It’s rare enough for childhood friends to stay in touch when they outgrow their Barbie dolls. It’s even more unusual for both to attend Harvard Business School and turn a mutual love for shopping into a successful entrepreneurial venture. But that’s exactly how Meredith Barnett and Cristina Miller came to launch StoreAdore, a Web site that dishes about the best boutique shopping, online and in a half dozen cities.
Barnett conceived of and wrote the business plan for StoreAdore during her second year of business school, while Miller was working in London. She revealed the concept to her friend during a New York City reunion devoted to engagement ring shopping. The two immediately decided to partner up. They not only trusted each other implicitly, but their skill sets were complementary, too. Miller had a management consulting background and Barnett had been an editor at Lucky magazine.
With their business plan in place and the necessary finances secured through angel investors, the two partners planned to launch their site in January 2008. But they happily jumped the gun when they were asked to appear on an “Oprah” segment about mentoring in conjunction with a book written by Barnett’s onetime mentor, Hearst Magazines President Cathie Black. Since launching in October 2007, they have revamped and expanded the site and are thrilled to find themselves becoming trendsetters in their two favorite areas—fashion and business—while still getting to be the BFFs they’ve always been.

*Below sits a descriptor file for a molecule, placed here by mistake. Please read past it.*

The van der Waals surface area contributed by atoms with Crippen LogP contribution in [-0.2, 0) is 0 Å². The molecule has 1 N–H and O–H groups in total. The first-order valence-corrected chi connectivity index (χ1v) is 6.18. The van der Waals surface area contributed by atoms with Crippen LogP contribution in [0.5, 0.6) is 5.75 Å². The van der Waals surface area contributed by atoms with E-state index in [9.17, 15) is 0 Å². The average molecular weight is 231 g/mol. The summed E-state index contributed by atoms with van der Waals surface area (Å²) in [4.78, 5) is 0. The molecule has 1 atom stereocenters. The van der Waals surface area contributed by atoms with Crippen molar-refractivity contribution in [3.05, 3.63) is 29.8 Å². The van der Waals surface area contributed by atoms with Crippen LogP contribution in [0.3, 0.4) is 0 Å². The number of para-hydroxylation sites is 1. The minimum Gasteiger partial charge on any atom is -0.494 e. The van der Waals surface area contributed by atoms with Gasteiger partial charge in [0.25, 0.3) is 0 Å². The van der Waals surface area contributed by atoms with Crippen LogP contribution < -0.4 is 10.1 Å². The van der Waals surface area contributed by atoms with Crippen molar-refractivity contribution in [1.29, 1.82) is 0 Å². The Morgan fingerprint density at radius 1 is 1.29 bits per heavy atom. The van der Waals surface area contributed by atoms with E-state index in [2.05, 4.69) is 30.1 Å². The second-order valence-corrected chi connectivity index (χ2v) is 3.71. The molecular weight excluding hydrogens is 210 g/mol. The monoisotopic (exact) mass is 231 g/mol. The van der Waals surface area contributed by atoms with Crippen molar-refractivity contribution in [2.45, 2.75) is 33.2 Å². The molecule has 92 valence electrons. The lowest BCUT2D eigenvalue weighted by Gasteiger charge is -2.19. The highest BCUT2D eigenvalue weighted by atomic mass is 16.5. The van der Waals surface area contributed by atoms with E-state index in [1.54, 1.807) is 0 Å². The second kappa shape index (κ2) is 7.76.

What we learned from Meredith: “Write a business plan. Even if you’re self-funding, it helps to go through that process. It doesn’t have to be beautiful. It doesn’t have to be really long. But part of the process of writing the business plan is the process of proving to yourself that you have a viable idea before you have to prove it to everyone else.”
I Need, You Need
Meredith: “I would go to different neighborhoods in New York, or in new cities, and go, ‘I know there’s great shopping here. I know there’s a boutique shopping scene or neighborhood, but I just don’t know where to go. And if this information isn’t readily accessible to me, then other people must have that same problem.’ And that applied to online [shopping] too.”
Meredith: “Very quickly [after the idea for StoreAdore came about] I started thinking: What were the operations? Who were going to be our tech people? How were we going to build it? How long was it going to take? I think, before you do that, you really have to take a step back and ask yourself: Just because this is my vision, is it the right vision for this business?”
Meredith: “We contacted some retailers in different cities and said, ‘Can you get a group of 10 of your best customers together? Tell them it’s a focus group about shopping, hold it in your store, and we’ll give them each a $20 gift certificate to your store.’ We could just ask them a million questions, and we learned so much from them. We still reference that data, so that was really helpful.”
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